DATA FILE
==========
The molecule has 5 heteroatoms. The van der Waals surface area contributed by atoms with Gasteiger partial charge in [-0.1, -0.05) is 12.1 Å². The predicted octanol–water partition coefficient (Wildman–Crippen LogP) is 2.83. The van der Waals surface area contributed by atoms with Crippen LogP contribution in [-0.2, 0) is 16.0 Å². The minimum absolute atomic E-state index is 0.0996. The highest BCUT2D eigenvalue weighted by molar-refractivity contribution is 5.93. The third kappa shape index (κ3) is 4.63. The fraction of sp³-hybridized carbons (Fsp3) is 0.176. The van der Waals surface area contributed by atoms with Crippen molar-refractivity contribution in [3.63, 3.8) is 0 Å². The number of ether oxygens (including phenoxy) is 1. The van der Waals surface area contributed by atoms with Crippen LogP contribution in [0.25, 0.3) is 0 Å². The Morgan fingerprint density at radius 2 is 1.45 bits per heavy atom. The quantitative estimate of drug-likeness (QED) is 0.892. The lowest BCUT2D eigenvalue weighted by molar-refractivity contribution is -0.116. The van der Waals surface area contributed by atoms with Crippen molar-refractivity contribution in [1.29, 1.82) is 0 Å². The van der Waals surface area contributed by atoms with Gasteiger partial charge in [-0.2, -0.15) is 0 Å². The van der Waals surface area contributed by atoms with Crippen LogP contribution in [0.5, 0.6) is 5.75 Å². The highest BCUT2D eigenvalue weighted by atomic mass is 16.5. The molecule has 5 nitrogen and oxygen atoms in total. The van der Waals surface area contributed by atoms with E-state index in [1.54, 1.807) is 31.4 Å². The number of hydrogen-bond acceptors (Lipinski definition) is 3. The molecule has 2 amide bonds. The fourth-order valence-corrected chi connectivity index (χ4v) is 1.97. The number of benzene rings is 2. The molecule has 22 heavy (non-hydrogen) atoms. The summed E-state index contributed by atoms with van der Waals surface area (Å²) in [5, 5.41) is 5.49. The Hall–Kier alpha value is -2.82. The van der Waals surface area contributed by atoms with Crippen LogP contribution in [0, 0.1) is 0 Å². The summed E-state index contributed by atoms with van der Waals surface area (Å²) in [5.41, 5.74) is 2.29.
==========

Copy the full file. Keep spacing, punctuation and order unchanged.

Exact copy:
The molecule has 5 heteroatoms. The van der Waals surface area contributed by atoms with Gasteiger partial charge in [-0.1, -0.05) is 12.1 Å². The predicted octanol–water partition coefficient (Wildman–Crippen LogP) is 2.83. The van der Waals surface area contributed by atoms with Crippen LogP contribution in [-0.2, 0) is 16.0 Å². The minimum absolute atomic E-state index is 0.0996. The highest BCUT2D eigenvalue weighted by molar-refractivity contribution is 5.93. The third kappa shape index (κ3) is 4.63. The fraction of sp³-hybridized carbons (Fsp3) is 0.176. The van der Waals surface area contributed by atoms with Crippen molar-refractivity contribution in [3.63, 3.8) is 0 Å². The number of ether oxygens (including phenoxy) is 1. The van der Waals surface area contributed by atoms with Crippen LogP contribution in [0.25, 0.3) is 0 Å². The Morgan fingerprint density at radius 2 is 1.45 bits per heavy atom. The quantitative estimate of drug-likeness (QED) is 0.892. The lowest BCUT2D eigenvalue weighted by molar-refractivity contribution is -0.116. The van der Waals surface area contributed by atoms with Crippen molar-refractivity contribution in [1.29, 1.82) is 0 Å². The van der Waals surface area contributed by atoms with Gasteiger partial charge in [-0.2, -0.15) is 0 Å². The van der Waals surface area contributed by atoms with Crippen LogP contribution in [0.5, 0.6) is 5.75 Å². The highest BCUT2D eigenvalue weighted by atomic mass is 16.5. The molecule has 5 nitrogen and oxygen atoms in total. The van der Waals surface area contributed by atoms with E-state index in [1.54, 1.807) is 31.4 Å². The number of hydrogen-bond acceptors (Lipinski definition) is 3. The molecule has 2 amide bonds. The fourth-order valence-corrected chi connectivity index (χ4v) is 1.97. The number of benzene rings is 2. The molecule has 22 heavy (non-hydrogen) atoms. The summed E-state index contributed by atoms with van der Waals surface area (Å²) in [5, 5.41) is 5.49. The Hall–Kier alpha value is -2.82. The van der Waals surface area contributed by atoms with Crippen LogP contribution in [0, 0.1) is 0 Å². The summed E-state index contributed by atoms with van der Waals surface area (Å²) in [5.41, 5.74) is 2.29.